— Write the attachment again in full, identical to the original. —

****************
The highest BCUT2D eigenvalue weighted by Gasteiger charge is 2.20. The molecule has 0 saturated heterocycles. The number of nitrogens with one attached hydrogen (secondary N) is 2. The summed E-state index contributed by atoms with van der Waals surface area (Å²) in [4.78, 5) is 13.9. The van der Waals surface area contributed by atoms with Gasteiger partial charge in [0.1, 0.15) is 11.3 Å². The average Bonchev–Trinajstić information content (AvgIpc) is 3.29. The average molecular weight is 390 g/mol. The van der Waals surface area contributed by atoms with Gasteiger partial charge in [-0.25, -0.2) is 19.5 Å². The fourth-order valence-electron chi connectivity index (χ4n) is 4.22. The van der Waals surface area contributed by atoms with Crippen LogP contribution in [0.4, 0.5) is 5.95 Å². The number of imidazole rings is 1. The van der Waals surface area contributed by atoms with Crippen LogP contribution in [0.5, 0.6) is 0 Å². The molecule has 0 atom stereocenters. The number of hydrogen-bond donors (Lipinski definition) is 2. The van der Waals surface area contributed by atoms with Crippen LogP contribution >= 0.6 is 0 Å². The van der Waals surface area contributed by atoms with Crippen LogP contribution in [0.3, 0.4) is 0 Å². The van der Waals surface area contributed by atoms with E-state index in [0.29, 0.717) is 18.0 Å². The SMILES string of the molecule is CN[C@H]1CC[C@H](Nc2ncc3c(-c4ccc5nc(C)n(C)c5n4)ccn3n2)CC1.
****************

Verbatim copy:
The highest BCUT2D eigenvalue weighted by Gasteiger charge is 2.20. The molecule has 0 saturated heterocycles. The number of nitrogens with one attached hydrogen (secondary N) is 2. The summed E-state index contributed by atoms with van der Waals surface area (Å²) in [4.78, 5) is 13.9. The van der Waals surface area contributed by atoms with Gasteiger partial charge in [0.1, 0.15) is 11.3 Å². The average Bonchev–Trinajstić information content (AvgIpc) is 3.29. The average molecular weight is 390 g/mol. The van der Waals surface area contributed by atoms with Gasteiger partial charge in [-0.25, -0.2) is 19.5 Å². The fourth-order valence-electron chi connectivity index (χ4n) is 4.22. The van der Waals surface area contributed by atoms with Crippen LogP contribution in [0.4, 0.5) is 5.95 Å². The number of imidazole rings is 1. The van der Waals surface area contributed by atoms with Crippen LogP contribution in [0.5, 0.6) is 0 Å². The molecule has 0 atom stereocenters. The number of hydrogen-bond donors (Lipinski definition) is 2. The van der Waals surface area contributed by atoms with Crippen LogP contribution >= 0.6 is 0 Å². The van der Waals surface area contributed by atoms with Crippen LogP contribution in [0.3, 0.4) is 0 Å². The van der Waals surface area contributed by atoms with E-state index in [0.29, 0.717) is 18.0 Å². The SMILES string of the molecule is CN[C@H]1CC[C@H](Nc2ncc3c(-c4ccc5nc(C)n(C)c5n4)ccn3n2)CC1.